Thursday, June 26, 2008
Iowa feels like a jungle -- overgrown with juicy green vegetation, and air so thick with humidity I think I could reach out, grab a low-lying cloud and squeeze enough out of it to fill a bathtub.
Clothes are limp, the blacktopped roads steam in the early morning haze of moisture pregnant air that hovers over us. It is a time to rejoice if you have certain types of hair, and a time to hide if you don't. Odors further add to the density. Walk by a garbage can and you'll wish you hadn't. But the mint. Oooh, the mint. This is my first year to actually have some growing in my almost garden.
My on-again, off-again best elementary friend had parents who were a bit older than my parents, a bit more on the worldly side and a little more free-flowing with walking around money. They also owned things like cocktail glasses and ice buckets and a membership to the country club. It was like visiting an foreign locale when I hung out with my friend. In my house, I was the oldest of two younger brothers, my friend the youngest of three indulgent brothers. We didn't have dogs, they did. Her mother even talked us into a manners class so we could pick up tips on behaving like ladies.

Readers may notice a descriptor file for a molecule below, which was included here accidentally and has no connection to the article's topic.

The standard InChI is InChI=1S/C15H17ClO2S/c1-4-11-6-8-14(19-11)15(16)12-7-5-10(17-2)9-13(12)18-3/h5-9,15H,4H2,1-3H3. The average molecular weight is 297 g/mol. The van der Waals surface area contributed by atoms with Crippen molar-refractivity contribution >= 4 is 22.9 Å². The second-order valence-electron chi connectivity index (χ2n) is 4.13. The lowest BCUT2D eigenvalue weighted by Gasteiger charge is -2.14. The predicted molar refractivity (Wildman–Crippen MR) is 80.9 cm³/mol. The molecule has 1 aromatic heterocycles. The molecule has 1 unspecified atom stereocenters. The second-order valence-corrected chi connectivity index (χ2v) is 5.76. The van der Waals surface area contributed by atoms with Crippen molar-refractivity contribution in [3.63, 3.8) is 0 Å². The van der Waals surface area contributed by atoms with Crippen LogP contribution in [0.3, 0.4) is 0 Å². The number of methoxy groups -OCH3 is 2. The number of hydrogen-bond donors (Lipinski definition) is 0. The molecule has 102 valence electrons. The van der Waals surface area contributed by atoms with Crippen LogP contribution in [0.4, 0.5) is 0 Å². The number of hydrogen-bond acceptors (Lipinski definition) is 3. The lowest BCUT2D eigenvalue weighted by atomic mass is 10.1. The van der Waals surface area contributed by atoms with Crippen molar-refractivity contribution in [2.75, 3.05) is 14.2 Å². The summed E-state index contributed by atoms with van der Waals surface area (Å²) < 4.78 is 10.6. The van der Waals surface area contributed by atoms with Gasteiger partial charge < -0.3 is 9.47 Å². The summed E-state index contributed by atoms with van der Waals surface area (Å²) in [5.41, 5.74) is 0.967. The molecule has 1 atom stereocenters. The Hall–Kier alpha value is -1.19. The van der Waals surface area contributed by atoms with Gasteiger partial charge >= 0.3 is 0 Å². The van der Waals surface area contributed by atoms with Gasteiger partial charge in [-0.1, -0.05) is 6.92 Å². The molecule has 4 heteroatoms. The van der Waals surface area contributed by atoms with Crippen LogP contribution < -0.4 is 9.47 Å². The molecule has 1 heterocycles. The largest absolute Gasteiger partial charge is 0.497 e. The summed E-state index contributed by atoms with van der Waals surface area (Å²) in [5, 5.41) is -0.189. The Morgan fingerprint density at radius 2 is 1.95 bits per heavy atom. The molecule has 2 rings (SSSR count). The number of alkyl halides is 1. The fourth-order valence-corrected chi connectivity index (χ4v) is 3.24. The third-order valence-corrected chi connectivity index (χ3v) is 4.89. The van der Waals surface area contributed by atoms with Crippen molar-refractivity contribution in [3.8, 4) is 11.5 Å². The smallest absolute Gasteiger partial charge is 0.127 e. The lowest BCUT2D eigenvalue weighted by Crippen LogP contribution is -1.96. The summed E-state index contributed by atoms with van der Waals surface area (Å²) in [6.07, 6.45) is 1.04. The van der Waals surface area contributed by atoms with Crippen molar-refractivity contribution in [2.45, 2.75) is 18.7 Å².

But I digress.
One of my most powerful memories of time spent with them is mint iced tea. Really. Her mom would brew up sun tea packed with mint leaves and it tasted a little bit like heaven. Turns out my mom has always had a patch of mint in her garden, she just doesn't brew mint sun tea.
Mom sent a flowerpot of mint home with me a few weeks ago, and, well, a week later, my daughter-in-law scored some for me, too. When it rains it pours. And certain rain just tastes a little sweeter.